Friday, 17 July 2009

My newly acquired Aynsley teacup

Last weekend it was my dad's birthday, and to celebrate we trekked out to a little antique-shop-with-cafe in Watsons' Creek... just a small place, featuring robust home-cooked meals (and plenty of them) and stunning cakes, served on the enclosed back verandah outside the antique shop itself.

Naturally I was on the hunt for vintage teawares and I did not come away disappointed. There were a few lovely offerings there, including some full tea sets that were unfortunately out of my budget range, but then I saw this tucked into a glass-fronted cabinet and knew I had to have it:

It's Aynsley bone china, no pattern name or number listed on the bottom, and a Google search hasn't helped me identify it, but no matter. It's in perfect condition, too, apart from a little wear on the gilt around the lip of the cup and the edge of the saucer, although I'm not sure how old it is.

I particularly like it because it's so different to most of the vintage teacup sets that I have (quite a few of them are Aynsley, as well) - most are white or cream with various flower patterns, roses being heavily represented, and much as I love them this one really stands out with the gorgeous cobalt blue of the outer cup and the saucer. Also, while I have a number of cups with a little bit of the design inside the rim, I don't have one that features it like this does - such a lovely surprise compared with the relative plainness - or, well, simplicity might be a better term - of the outside.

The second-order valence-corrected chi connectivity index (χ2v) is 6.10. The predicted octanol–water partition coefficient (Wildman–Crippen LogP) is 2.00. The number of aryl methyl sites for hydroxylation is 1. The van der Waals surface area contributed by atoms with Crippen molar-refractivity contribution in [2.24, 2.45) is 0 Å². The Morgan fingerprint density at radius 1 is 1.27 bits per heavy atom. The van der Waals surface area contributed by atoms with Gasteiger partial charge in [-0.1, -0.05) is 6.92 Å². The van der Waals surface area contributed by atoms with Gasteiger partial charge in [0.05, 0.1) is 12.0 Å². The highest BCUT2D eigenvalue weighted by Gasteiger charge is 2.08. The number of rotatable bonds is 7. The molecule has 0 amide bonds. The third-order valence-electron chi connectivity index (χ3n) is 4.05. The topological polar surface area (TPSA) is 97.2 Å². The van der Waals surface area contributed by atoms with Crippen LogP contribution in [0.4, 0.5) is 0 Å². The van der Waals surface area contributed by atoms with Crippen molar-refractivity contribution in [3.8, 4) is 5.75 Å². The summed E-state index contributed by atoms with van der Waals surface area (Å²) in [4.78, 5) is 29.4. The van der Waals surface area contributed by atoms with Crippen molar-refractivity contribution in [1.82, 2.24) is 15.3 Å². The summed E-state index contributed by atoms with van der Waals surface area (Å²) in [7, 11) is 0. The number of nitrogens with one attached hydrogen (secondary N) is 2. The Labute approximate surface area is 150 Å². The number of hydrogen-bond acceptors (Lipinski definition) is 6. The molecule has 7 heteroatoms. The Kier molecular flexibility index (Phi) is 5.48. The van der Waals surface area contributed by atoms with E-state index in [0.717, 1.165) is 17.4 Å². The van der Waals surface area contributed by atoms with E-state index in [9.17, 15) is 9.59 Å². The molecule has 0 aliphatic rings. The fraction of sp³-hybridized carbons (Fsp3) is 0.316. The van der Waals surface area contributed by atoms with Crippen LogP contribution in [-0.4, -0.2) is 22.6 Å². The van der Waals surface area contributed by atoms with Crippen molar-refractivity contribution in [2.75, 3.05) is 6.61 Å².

I can't wait to use it; I've been saving it up for something special - I think perhaps an oolong or a Darjeeling, something with a clear pale or coppery colour so the design on the inside of the cup still shows through... it would be a pity to conceal it by drinking something that has milk added.


  1. That's excellent news, Veri-tea. The deep rich blue and interior patterns are most appealing. Congratulations on the new addition to the collection!

  2. The pattern in the cobalt cup is "Cottage Garden" - based on flora in an English cottage garden

  3. Wow, thanks very much for identifying the pattern for me, Anonymous! It's a truly gorgeous pattern and I'm glad to know its name at last! :)


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